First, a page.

• Best Scoop: Blasus for finding  a catering college in Merthyr with a Food Hygiene Standard rating of just 2
  • Best Scraper: Co-Ordnance

A big shout out

To our judges Glyn Mottershead from Cardiff School of Journalism, Media and Cultural Studies, Gwawr Hughes from Skillset and Sean Clarke from The Guardian.

And our sponsors Skillset, Guardian Platform, Guardian Local and Cardiff School of Journalism, Media and Cultural Studies.

Schools, businesses and eating place of Wales – you’ve been ScraperWikied!


February 09 2011

08:11

New event! Hacks and Hackers Hack Day Cardiff (#hhhCar)

The UK Hacks & Hackers tour carries on – into 2011. Our first stop: Wales.

Scraperwiki, which provides award-winning tools for screen scraping,data mining and visualisation, will hold a one day practical hack day* at the Atrium in Cardiff on Friday 11 March, 2011.

Web developers and designers will pair up with journalists and bloggers to produce a number of projects and stories based on public data.

We would like to thank our main sponsor Skillset Cymru, our hosts the Atrium and our prize sponsors Guardian Local, Guardian Open Platform and Cardiff School of Media, Journalism and Cultural Studies for making the event possible.

“Skillset Cymru is very pleased to be supporting the Cardiff Scraperwiki Hacks and Hackers Hack Day this March,” says Gwawr Hughes, director, Skillset Cymru.

“This exciting event will bring journalists and computer programmers and designers together to explore the scraping, storage, aggregation, and distribution of public data in more useful, structured formats.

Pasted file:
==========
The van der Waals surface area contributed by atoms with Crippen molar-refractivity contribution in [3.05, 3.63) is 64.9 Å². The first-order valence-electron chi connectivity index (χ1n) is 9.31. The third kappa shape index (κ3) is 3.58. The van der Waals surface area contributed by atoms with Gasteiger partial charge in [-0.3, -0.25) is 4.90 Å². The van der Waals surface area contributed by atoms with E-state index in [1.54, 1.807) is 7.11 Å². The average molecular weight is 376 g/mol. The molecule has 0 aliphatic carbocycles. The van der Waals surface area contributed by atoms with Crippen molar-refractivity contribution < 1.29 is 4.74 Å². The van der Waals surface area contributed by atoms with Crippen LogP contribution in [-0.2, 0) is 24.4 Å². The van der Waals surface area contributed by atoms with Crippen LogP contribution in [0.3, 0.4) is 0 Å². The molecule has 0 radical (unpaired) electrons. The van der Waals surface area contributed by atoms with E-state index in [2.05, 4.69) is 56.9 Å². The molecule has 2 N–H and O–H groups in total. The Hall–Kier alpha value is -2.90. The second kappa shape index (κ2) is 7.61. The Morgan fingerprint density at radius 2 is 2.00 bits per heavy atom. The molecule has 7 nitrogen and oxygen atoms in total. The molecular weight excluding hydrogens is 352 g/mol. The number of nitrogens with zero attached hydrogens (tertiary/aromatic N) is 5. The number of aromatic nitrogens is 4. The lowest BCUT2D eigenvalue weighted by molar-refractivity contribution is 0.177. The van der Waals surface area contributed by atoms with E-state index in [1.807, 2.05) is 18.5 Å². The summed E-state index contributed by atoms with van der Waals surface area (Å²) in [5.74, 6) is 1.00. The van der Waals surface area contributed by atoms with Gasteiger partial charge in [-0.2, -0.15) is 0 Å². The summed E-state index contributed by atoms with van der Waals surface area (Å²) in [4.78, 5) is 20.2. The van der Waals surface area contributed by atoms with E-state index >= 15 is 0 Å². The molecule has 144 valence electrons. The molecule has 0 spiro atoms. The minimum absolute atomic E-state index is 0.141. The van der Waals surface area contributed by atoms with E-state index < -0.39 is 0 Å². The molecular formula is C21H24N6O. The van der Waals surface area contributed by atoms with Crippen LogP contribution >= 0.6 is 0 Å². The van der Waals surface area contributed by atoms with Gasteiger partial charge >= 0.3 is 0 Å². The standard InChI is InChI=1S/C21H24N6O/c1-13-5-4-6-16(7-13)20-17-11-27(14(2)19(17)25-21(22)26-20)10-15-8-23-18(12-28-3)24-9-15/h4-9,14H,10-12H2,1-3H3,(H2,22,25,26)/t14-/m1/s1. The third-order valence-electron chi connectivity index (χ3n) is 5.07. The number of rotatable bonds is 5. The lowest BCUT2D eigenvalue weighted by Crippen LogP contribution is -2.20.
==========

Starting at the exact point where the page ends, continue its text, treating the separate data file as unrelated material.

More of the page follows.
“It is at the forefront of data journalism and should be of great interest to the media industry across the board here in Wales.”

More details

Who’s it for? We hope to attract ‘hacks’ and ‘hackers’ from all different types of backgrounds: people from big media organisations, as well as individual online publishers and freelancers.

What will I get out of it?
The aim is to show journalists how to use programming and design techniques to create online news stories and features; and vice versa, to show programmers how to find, develop, and polish stories and features. To see what happened at our past events in Liverpool and Birmingham visit the ScraperWiki blog. Here’s a video showing what happened in Belfast.

How much? NOTHING! It’s absolutely free, thanks to our sponsors. Food and refreshments will be provided throughout the day. If you have special dietary requirements please email judith [at] scraperwiki.com.

What should I bring? We would encourage people to come along with ideas for local ‘datasets’ that are of interest. In addition we will create a list of suggested data sets at the introduction on the morning of the event but flexibility is key for this event. If you have a laptop, please bring this too.

So what exactly will happen on the day? Armed with their laptops and WIFI, journalists and developers will be put into teams of around four to develop their ideas, with the aim of finishing final projects that can be published and shared publicly. Each team will then present their project to the whole group. Winners will receive prizes at the end of the day.

*Not sure what a hack day is? Let’s go with the Wikipedia definition: It “an event where developers, designers and people with ideas gather to build ‘cool stuff’”…

With thanks to our sponsors:

Keep an eye on the ScraperWiki blog for details about Scraperwiki events. Hacks & Hackers Hack Day Glasgow is scheduled for March 25 2011. For additional information please contact judith [at] scraperwiki.com.